What is happiness? It’s hard to say. According to Aristotle, it’s the primary goal of human life, but it certainly looks different for each and every person.
Self care is the practice of focusing on one’s own well-being, and we tend to overlook it all too often. We lead hectic lives, and thus, finding time to actively take care of ourselves tends to go on the back burner.
Saying goodbye has always been the hardest thing for me to do. I’m plagued by inertia—I always have been. I’m resistant to change, as hard as I try to embrace new experiences. Anything new, anything unknown, is terrifying.
Everyone goes through tough times in their lives. Thus, most people have probably been told that it gets better. Is that really true? Personally, I’ve had times in my life when I’ve vehemently rejected the sentiment. Sadness can cloud your vision and convince you that you’re stuck where you are.
When did life become so full of unnecessary clutter? How did we lose sight of the big picture in order to pursue tiny and meaningless goals? Where did the idea of living simply go, and how can we find it again?
It’s a feeling that every idealist knows well. You dream day and night about the perfect future you’re sure to achieve one day. You envision upcoming events in great detail, imagining how smoothly they’re sure to go. But no matter what, reality never matches up.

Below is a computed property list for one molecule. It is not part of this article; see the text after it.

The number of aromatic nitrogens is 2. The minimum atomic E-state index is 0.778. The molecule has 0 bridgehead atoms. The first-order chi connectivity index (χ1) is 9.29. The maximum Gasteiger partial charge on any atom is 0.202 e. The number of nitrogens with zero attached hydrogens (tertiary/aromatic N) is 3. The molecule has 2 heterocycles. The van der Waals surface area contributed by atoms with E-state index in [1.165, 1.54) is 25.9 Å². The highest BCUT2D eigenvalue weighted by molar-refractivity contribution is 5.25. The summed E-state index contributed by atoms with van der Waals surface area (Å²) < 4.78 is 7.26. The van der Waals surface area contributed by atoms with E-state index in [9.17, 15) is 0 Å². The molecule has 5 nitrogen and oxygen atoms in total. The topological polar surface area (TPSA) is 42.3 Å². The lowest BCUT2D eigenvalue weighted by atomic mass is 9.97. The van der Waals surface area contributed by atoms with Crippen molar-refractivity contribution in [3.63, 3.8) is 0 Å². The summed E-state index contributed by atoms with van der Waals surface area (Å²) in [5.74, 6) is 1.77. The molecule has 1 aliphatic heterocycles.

Love is life’s most beautiful and amazing mystery. It paves paths to indescribable euphoria, heartbreak, and everything in between. Many relationships begin passionately—finding ways to show love is easy, because you’re caught up in a whirl of poignant emotion and fiery romance.
Have you ever found yourself settled so deeply into a routine that dealing with change frightens you? Have you ever decided to go for it in spite of the fear, and found that the change dramatically improved your life? If not, it can be truly liberating.
When reality doesn’t match up to our expectations, it’s all too easy to give up on that life-changing love we used to idealize. It’s too easy to dull the pain of heartbreak by telling ourselves that the vibrant, fiery, ardent love we see in movies simply doesn’t exist.
“Let no one when young delay to study philosophy, nor when he is old grow weary of his study. For no one can come too early or too late to secure the health of his soul.”